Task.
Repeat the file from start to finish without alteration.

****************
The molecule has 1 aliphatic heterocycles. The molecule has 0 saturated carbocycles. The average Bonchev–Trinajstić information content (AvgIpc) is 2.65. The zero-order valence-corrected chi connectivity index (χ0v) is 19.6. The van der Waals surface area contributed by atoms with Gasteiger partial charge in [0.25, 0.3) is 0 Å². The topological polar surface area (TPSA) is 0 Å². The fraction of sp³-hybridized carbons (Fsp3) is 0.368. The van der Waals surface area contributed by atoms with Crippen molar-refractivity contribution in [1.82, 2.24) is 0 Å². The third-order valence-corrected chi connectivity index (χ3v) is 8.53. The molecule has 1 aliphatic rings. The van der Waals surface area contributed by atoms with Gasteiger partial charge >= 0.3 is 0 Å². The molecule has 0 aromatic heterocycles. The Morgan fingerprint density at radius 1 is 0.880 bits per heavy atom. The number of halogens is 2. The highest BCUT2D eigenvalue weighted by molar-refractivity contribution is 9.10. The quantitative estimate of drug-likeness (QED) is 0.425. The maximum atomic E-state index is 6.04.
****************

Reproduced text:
The molecule has 1 aliphatic heterocycles. The molecule has 0 saturated carbocycles. The average Bonchev–Trinajstić information content (AvgIpc) is 2.65. The zero-order valence-corrected chi connectivity index (χ0v) is 19.6. The van der Waals surface area contributed by atoms with Gasteiger partial charge in [0.25, 0.3) is 0 Å². The topological polar surface area (TPSA) is 0 Å². The fraction of sp³-hybridized carbons (Fsp3) is 0.368. The van der Waals surface area contributed by atoms with Crippen molar-refractivity contribution in [1.82, 2.24) is 0 Å². The third-order valence-corrected chi connectivity index (χ3v) is 8.53. The molecule has 1 aliphatic rings. The van der Waals surface area contributed by atoms with Gasteiger partial charge >= 0.3 is 0 Å². The molecule has 0 aromatic heterocycles. The Morgan fingerprint density at radius 1 is 0.880 bits per heavy atom. The number of halogens is 2. The highest BCUT2D eigenvalue weighted by molar-refractivity contribution is 9.10. The quantitative estimate of drug-likeness (QED) is 0.425. The maximum atomic E-state index is 6.04.